It's a seminal classic. It's often referred to as being one of the "the great American novels" because it captures the zeitgeist of the times. Twain effectively changed the south American vernacular into clumsy speaking to an art, and it's virtually always understandable (the book I have came with footnotes, explaining words I didn't immediately get - I'm British).
The book is well-written, one of Mark Twain's finest writings. He once judged his own work and said Joan of Arc was his best (um... respectfully, no sir). The book is witty, and Tom is the archtype of a mischievous kid. He annoyed me at quite a few times during the book, reminding me of a sibling that would always do things I'd get into trouble for and get away scot-free. But it's a really good book, is one of two books without any consistent plot (the other being Catcher in the Rye) that I enjoyed regardless.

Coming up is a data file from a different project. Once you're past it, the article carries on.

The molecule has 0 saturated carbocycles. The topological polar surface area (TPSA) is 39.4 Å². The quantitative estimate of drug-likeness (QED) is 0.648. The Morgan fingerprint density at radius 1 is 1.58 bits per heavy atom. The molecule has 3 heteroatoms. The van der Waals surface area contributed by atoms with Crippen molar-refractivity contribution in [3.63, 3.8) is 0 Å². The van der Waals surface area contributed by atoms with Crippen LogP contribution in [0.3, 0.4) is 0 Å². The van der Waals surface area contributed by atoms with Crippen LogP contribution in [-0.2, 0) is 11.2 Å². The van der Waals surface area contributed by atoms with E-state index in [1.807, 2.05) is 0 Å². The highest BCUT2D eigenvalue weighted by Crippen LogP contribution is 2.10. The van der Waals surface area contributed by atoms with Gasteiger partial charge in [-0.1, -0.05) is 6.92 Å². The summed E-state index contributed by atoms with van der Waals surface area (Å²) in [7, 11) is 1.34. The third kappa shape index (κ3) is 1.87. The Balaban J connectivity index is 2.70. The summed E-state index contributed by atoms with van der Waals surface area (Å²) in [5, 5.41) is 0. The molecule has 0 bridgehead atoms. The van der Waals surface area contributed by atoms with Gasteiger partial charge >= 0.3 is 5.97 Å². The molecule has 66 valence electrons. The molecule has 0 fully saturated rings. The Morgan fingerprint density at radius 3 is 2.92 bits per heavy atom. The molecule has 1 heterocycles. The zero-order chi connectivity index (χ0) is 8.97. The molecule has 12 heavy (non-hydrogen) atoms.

If you read it for any reason, read it because it's influenced so many people and - if anything - it may do the same for you. Twain has a way with word, as you'll see.